8. The EF Mass to be provided at least once each week at every church (and not at 4.15pm)

9. Legion of Mary, SVP and Pro Life groups to be encouraged in every parish.

10. Establish a new role for the nuns of the Diocese, give them direction and objectives and targets to achieve.

I am sure that you will be able to add to this list but, even if they could only implement these ten points, just think what changes would be wrought.

And still time for a round of golf on Wednesday afternoon!


  1. Excellent suggestions. I'm a big fan of #s 6 & 7, especially centrally located tabernacles, real altars, male only altar servers and ad orientem.

    There is a shocking level of ignorance of liturgical norms even among "trained" servers and sacristans. If the rubrics were tightened up—I'm talking about the OF Liturgy, of course—and adherence to the rubrics was mandatory, that would help establish consistency and help those of us who train servers and sacristans to provide precise guidance for the reverent celebrant of Holy Mass.

  2. I don't think the Pope would like much of that. Too retro; too forties.

  3. Here in the LA archdiocese, at the Religious Education Congress, they named the theme: "Enter the Mystery". The mystery of course, is how is anyone going to learn about the Catholic faith with a convention full of dissidents, modernists and heretics? Excellent list, especially 6&7.

  4. Another excellent post Richard. Let us hope that the Bishops - or at least some of them, agree. Indeed how could they not agree, how could any true Catholic - Bishop or not, disagree with your practical and feasible proposals? I suggest a copy be sent to every Bishop of England, Wales and Scotland. A waste of time, I hear some say, maybe but maybe not! Keep up the good work. B.

  5. The damage that been done by Weaving the Web (wtw) is now clearly visible for all to see. Empty pews and people not understandimg the true Faith. I know of a very highly respected academic priest from the archdiocese of Liverpool, who warned the late Archbishop Worlock NOT TO ALLOW the wtw into catholic schools. The Archbishop would not listen to this priest. Indeed he even punished the poor man for speaking out.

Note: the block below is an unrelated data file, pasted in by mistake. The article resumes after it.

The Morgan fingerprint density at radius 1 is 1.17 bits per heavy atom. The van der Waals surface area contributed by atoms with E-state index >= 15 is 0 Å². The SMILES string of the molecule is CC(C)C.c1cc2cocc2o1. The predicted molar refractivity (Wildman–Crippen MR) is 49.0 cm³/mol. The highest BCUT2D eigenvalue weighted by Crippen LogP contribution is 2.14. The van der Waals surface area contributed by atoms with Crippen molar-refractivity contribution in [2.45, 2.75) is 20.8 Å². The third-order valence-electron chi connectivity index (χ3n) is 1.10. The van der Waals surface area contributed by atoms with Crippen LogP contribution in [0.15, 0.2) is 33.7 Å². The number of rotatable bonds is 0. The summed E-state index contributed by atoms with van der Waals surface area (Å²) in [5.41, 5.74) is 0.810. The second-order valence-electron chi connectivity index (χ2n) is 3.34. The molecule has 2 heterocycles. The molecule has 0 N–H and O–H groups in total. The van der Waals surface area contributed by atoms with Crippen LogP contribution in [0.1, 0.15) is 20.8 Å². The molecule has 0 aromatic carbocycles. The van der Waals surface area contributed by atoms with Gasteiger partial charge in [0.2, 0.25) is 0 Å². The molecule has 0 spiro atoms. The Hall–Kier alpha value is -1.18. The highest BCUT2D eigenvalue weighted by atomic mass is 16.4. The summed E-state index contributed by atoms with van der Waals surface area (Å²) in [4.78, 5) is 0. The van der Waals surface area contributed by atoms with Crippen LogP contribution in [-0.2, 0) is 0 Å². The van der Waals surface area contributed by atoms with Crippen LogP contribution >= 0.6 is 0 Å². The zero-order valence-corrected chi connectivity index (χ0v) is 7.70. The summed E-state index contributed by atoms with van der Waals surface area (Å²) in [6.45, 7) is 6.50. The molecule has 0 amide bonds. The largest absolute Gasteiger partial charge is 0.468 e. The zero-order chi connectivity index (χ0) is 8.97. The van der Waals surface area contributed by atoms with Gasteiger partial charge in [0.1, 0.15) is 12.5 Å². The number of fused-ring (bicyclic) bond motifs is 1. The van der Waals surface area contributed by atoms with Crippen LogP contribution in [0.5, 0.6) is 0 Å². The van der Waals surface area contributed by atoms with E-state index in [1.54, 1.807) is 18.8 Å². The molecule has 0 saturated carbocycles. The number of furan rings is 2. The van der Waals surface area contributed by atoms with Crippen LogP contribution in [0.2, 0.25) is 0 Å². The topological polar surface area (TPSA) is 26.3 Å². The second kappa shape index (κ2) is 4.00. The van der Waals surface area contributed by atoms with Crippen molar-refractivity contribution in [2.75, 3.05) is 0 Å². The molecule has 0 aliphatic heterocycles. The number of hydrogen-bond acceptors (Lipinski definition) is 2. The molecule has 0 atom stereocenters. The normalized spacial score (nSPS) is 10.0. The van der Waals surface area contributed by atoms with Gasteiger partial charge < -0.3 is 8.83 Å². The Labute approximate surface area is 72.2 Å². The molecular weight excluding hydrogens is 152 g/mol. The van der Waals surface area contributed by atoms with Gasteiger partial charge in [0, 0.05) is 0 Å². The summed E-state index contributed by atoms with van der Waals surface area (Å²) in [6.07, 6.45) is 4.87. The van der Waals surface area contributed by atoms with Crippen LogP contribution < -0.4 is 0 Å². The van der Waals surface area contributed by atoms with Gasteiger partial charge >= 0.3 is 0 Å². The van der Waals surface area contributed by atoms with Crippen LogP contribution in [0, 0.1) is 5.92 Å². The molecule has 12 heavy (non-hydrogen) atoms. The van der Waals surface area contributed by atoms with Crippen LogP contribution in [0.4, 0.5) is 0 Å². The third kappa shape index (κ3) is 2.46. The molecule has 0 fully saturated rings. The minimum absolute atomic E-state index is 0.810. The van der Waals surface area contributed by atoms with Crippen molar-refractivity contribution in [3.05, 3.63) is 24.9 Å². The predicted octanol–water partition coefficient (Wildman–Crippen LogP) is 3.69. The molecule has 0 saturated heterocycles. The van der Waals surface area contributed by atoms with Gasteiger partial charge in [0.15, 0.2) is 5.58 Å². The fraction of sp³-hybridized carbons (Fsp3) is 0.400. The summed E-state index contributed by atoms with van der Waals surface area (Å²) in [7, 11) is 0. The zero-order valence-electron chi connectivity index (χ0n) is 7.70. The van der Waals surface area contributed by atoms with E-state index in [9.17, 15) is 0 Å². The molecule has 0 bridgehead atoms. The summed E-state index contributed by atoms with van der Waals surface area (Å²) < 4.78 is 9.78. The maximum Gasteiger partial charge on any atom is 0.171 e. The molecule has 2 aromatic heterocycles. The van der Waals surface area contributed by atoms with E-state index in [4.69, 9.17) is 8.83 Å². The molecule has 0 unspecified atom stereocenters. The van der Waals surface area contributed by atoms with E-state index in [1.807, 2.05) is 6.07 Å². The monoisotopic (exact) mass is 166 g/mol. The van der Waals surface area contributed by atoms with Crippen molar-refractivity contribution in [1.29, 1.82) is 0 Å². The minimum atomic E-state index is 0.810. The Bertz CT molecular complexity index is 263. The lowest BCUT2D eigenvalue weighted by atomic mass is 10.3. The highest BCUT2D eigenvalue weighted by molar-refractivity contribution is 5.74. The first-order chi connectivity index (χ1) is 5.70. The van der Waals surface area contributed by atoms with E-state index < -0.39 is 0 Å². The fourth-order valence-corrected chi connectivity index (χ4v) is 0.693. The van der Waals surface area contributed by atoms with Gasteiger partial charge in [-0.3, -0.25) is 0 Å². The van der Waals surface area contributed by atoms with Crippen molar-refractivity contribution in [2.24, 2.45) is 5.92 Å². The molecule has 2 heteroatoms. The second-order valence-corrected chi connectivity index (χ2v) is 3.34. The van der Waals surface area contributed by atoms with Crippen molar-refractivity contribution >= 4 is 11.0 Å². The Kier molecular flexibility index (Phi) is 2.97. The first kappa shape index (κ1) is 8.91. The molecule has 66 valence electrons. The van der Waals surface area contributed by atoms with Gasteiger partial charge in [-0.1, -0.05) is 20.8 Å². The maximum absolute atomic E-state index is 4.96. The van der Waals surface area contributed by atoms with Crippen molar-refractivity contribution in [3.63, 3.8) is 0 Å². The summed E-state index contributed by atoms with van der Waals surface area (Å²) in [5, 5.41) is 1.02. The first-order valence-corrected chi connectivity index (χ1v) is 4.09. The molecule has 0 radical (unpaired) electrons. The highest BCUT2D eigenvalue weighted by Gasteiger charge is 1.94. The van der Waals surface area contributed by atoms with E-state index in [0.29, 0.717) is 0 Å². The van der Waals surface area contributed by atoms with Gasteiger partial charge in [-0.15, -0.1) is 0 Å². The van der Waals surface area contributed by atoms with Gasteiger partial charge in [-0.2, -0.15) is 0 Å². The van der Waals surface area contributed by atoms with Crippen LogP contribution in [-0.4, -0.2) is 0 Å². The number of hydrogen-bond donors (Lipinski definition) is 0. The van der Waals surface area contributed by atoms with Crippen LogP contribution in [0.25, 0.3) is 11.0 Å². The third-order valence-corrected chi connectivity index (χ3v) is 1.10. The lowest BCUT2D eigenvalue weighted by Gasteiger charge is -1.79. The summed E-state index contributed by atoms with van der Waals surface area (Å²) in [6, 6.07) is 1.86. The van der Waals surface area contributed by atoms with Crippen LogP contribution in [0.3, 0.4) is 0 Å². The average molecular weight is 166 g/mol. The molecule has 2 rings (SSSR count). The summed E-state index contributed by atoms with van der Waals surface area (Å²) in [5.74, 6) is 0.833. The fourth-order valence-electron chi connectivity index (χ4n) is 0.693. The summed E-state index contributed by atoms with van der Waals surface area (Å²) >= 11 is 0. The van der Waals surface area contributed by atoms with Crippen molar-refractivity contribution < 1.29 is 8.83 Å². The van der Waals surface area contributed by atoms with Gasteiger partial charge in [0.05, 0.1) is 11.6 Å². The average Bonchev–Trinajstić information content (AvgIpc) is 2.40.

But the priest was right. I read his column every week in the catholic press. He survived the punishment of + Worlock and his auxiliary Bishop and has proven himself to be a good leader in his own right.

    Why is it that we have very learned priests who advise well and teach theology to a very good standard and they are not listened to?
    The Bishops in England and Wales need waking up. They have been 'asleep' too long. If they do not want to be true to Rome and follow Pope Francis, then I suggest they retire and let some other man do a better job.

  6. There is a petition on to the Holy See asking that Canon 915 regarding denial of the Blessed Sacrament to those persisting in manifest grave sin be enforced. Could you post on it? Thanks.

  7. O, what a tangled web we weave ...